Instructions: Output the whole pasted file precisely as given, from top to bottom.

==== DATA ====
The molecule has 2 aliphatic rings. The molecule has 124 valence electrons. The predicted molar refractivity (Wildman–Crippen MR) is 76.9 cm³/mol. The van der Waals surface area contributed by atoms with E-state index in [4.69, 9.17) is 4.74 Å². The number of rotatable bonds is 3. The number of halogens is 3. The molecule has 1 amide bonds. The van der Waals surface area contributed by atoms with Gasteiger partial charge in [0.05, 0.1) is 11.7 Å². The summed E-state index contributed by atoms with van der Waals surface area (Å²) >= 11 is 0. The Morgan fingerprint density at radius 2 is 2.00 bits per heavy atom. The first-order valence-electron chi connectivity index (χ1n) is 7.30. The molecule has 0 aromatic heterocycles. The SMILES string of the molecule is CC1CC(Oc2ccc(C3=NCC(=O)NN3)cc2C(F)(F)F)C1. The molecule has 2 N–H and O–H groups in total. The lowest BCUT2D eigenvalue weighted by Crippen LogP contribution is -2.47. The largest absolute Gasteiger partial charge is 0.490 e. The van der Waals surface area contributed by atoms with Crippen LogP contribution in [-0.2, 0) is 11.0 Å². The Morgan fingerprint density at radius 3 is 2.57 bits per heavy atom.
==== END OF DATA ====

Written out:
The molecule has 2 aliphatic rings. The molecule has 124 valence electrons. The predicted molar refractivity (Wildman–Crippen MR) is 76.9 cm³/mol. The van der Waals surface area contributed by atoms with E-state index in [4.69, 9.17) is 4.74 Å². The number of rotatable bonds is 3. The number of halogens is 3. The molecule has 1 amide bonds. The van der Waals surface area contributed by atoms with Gasteiger partial charge in [0.05, 0.1) is 11.7 Å². The summed E-state index contributed by atoms with van der Waals surface area (Å²) >= 11 is 0. The Morgan fingerprint density at radius 2 is 2.00 bits per heavy atom. The first-order valence-electron chi connectivity index (χ1n) is 7.30. The molecule has 0 aromatic heterocycles. The SMILES string of the molecule is CC1CC(Oc2ccc(C3=NCC(=O)NN3)cc2C(F)(F)F)C1. The molecule has 2 N–H and O–H groups in total. The lowest BCUT2D eigenvalue weighted by Crippen LogP contribution is -2.47. The largest absolute Gasteiger partial charge is 0.490 e. The van der Waals surface area contributed by atoms with Crippen LogP contribution in [-0.2, 0) is 11.0 Å². The Morgan fingerprint density at radius 3 is 2.57 bits per heavy atom.